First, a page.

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FRANC D’AMBROSIO’S HOLLYWOOD Oct 9 UCO’s symphony orchestra backs the Broadway star in a loving look back at Hollywood’s musical history via favorite songs from the silver screen. UCO Mitchell Hall Theater, 100 N University Dr, Edmond, 405.974.3375, ARABESQUE Oct 12 Celtic, Arabic, Turkish, Spanish… there’s a whole world of influences in this duo’s sound. Santa Fe Depot, 200 S Jones Ave, Norman, 405.307.9320,


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ARTURO SANDOVAL Oct 7 The Cuban sensation is a protégé of Dizzy Gillespie and one of the greatest living jazz trumpeters - don’t miss his sizzling show. Rose State PAC, 6420 SE 15th St, Midwest City, 405.297.2264, rose-state-live WINTER WIND: SLAID CLEAVES Oct 7 The Winter Wind Concert Series kicks off with quietly profound singer/songwriter Cleaves’ return to the Depot. Santa Fe Depot, 200 S Jones Ave, Norman, 405.307.9320,

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SPAGHETTI EDDIE IN CONCERT Oct 6 Kids of all ages get a kick out of this duo, who are prearing a special setlist for the Halloween holiday. Uptown Kids, 5840 N Classen Blvd, OKC, 405.418.8881,

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WIND SYMPHONY CONCERT Oct 16 The Edmond Community Chorale joins the UCO Wind Symphony for a sonorous evening of Holst, Sparke and more. UCO Mitchell Hall Theater, 100 N University Dr, Edmond, 405.974.3375, PROJECT 21 CONCERT Oct 19 School of Music students exemplify the versatility characteristic of a new century of composition to create these groundbreaking performances. OCU Kirkpatrick Auditorium, 2501 N Blackwelder Ave, OKC, 405.208.5227, REO SPEEDWAGON Oct 20 The world is a different place in 2012 than 1967, but the power-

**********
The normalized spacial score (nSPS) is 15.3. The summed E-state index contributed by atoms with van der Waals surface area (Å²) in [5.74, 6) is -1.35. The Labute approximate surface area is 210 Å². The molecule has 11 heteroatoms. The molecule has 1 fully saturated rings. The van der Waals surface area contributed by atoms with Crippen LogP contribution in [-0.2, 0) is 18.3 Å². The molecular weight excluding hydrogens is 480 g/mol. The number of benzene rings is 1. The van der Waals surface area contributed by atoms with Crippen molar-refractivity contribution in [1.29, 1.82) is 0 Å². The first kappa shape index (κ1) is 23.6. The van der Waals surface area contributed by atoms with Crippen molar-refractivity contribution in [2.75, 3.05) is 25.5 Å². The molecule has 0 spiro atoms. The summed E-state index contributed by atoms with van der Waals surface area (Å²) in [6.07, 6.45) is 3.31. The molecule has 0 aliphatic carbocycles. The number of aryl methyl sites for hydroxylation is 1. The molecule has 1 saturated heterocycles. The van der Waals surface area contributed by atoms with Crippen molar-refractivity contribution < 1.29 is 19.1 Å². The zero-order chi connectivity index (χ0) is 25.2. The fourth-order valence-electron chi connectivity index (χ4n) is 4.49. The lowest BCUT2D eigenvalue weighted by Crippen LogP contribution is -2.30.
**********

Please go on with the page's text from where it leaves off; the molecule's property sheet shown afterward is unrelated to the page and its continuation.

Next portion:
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The Big Show October 27, Civic Center, 201 N Walker Ave, OKC, 232.7464,


Most vocal compositions can be performed

with four voices, although eight allows for division of parts and 16 produces a richer sound. And with skilled singers and lots of practice, OKC’s Canterbury Choral Society demonstrates that the more, the mellifluous-er in its 125-member powerhouse of a performance ensemble – its 2012 season opens with a salute to the musical stage’s greatest hits in “Broadway to Bricktown,” featuring an enchanting starring turn from singer, actor and Great Ron Raines

rock performers keep on rolling with the changes. Grand Casino, 777 Grand Casino Blvd, Shawnee, 405.964.7777, WINTER WIND: MILK DRIVE Oct 21 The Austin quartet combines jazz and bluegrass into an exhilaratingly unexpected acoustic experience. Santa Fe Depot, 200 S Jones Ave, Norman, 405.307.9320, RED HOT CHILI PEPPERS Oct 22 Over 80 million album sales, seven Grammys, newly minted members of the Rock and Roll Hall of Fame… still high-energy super funksmiths. Chesapeake Arena, 100 W Reno Ave, OKC, 800.745.3000, PAULA MALONE’S INTERNATIONAL DESSERT PARTY Oct 23 Renowned soprano Malone delivers a multicourse musical feast of Debussy, Brahms, Copland and more - free! Armstrong Auditorium, 14400 B, S Bryant Ave, Edmond, 405.285.1010, TIME FOR THREE Oct 23 The string’s the thing as two violinists and a double bassist team up to tantalize audiences with an astonishingly broad repertoire. OCCC Bruce Owen Theater, 7777 S May Ave, OKC, 405.682.7576, CARRIE UNDERWOOD Oct 25 Undoubtedly an international star - her first-ever U.K. concert sold out in 90 minutes - the American Idol still loves her Oklahoma fans, returning home as part of her Blown Away tour. Chesapeake Arena, 100 W Reno Ave, OKC, 800.745.3000,